Despite HWI's ability to help black student-athletes obtain professional contracts, the underlying talent lies with the athlete, and this will always be the case. It is largely the black student-athletes who bring value-add to the HWI and not the other way around. It is also largely the black student-athletes who fill the stands with dedicated fans and allow these HWIs to secure lucrative advertising and endorsement agreements with corporations. Again, money and capital both follow talent. Take away the talent and ESPN Gameday will not continue to host its show at HWIs that are not winners.

"Black athletes perfect their talents on fields and courts in urban and inner-city communities, as well as small towns throughout the country. Football and basketball players at high schools in communities of color are asked to leave their culture and community support behind to attend HWIs to pursue a professional sports career, and that doesn't seem fair," said Elmer Chisholm, partner at BWC Consulting. "Parity and equity are seen on HBCU campuses where black-student athletes are well-represented in the classroom and the field of play, including head coaches and athletic directors. It is apparent that the value of the black-student athlete at HBCUs is appreciated far beyond his or her years on campus."

Athletic programs at HWIs generate significantly more revenue each year compared to HBCU athletic programs. This outcome, in large part, is a result of most student-athletes representing HWIs money-making sports (e.g., football and basketball) are students of color. BWC believes that the misalignment between the origin of the money-making talent and the beneficiaries of the talent must be addressed to ensure long-term financial vitality at black institutions.

"Black student-athletes are responsible for the vast majority of revenue across the National Collegiate Athletic Association (NCAA), yet they are not represented equitably as students, athletic directors or head coaches," said Chisholm. "In 2019, across the NCAA, black male students made up less than four percent of the overall student body population but represented more than 50% of the football players and almost 60% of the basketball players, according to statistics from a report by the University of Southern California (USC) Race and Equity Center."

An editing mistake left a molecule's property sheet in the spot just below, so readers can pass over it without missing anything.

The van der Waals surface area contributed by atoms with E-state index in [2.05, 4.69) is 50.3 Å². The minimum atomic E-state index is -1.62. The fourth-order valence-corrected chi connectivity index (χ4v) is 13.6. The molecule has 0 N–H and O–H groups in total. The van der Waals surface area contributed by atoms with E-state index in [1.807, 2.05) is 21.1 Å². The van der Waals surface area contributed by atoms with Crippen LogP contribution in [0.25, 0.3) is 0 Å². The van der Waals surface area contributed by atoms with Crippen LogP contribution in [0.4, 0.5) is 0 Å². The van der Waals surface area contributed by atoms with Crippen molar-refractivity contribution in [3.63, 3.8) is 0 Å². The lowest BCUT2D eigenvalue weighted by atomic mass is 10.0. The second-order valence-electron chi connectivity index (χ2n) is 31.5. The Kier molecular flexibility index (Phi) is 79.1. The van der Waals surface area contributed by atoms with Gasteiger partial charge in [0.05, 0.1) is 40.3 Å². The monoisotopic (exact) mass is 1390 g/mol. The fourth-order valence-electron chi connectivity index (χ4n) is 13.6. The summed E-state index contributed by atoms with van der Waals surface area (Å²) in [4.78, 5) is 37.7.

During the fall of 2019, for example, the student body at the University of Alabama (UA) was comprised of only 10% of black students. The nationally recognized football team, by comparison, consisted of approximately 56% of black players. Consider the average worth of one UA college football player to the university was $545,357, according to research by the Department of Education and a Drexel University professor.

In 2018 alone, UA's sports programs generated over $140 million in revenue for the school. This example clearly illustrates that black student-athletes who attend HWIs in the NCAA have a dollar sign on their head-one with enough zeros to change their lives, and subsequently, the quality of life at the institution they choose.

BWC's advice to help HBCUs strengthen their athletic programs and overall institutions is to build on the movement that Maker has put in play. BWC recommends that HBCUs work to increase their chances of attracting the best student-athletes by creating an aggressive recruitment strategy, attracting the best coaches and building a pipeline of younger student-athletes interested in the black college experience. The movement will require more alumni involvement and greater allocation of dollars to support leveraging these new funds to attract even greater capital to support new athletic infrastructure that will aid in the recruitment and retention of the best and brightest student-athletes. Once the young talent is secured, the path forward is clear, and the current model that benefits HWIs provides a reason to believe in the possibilities.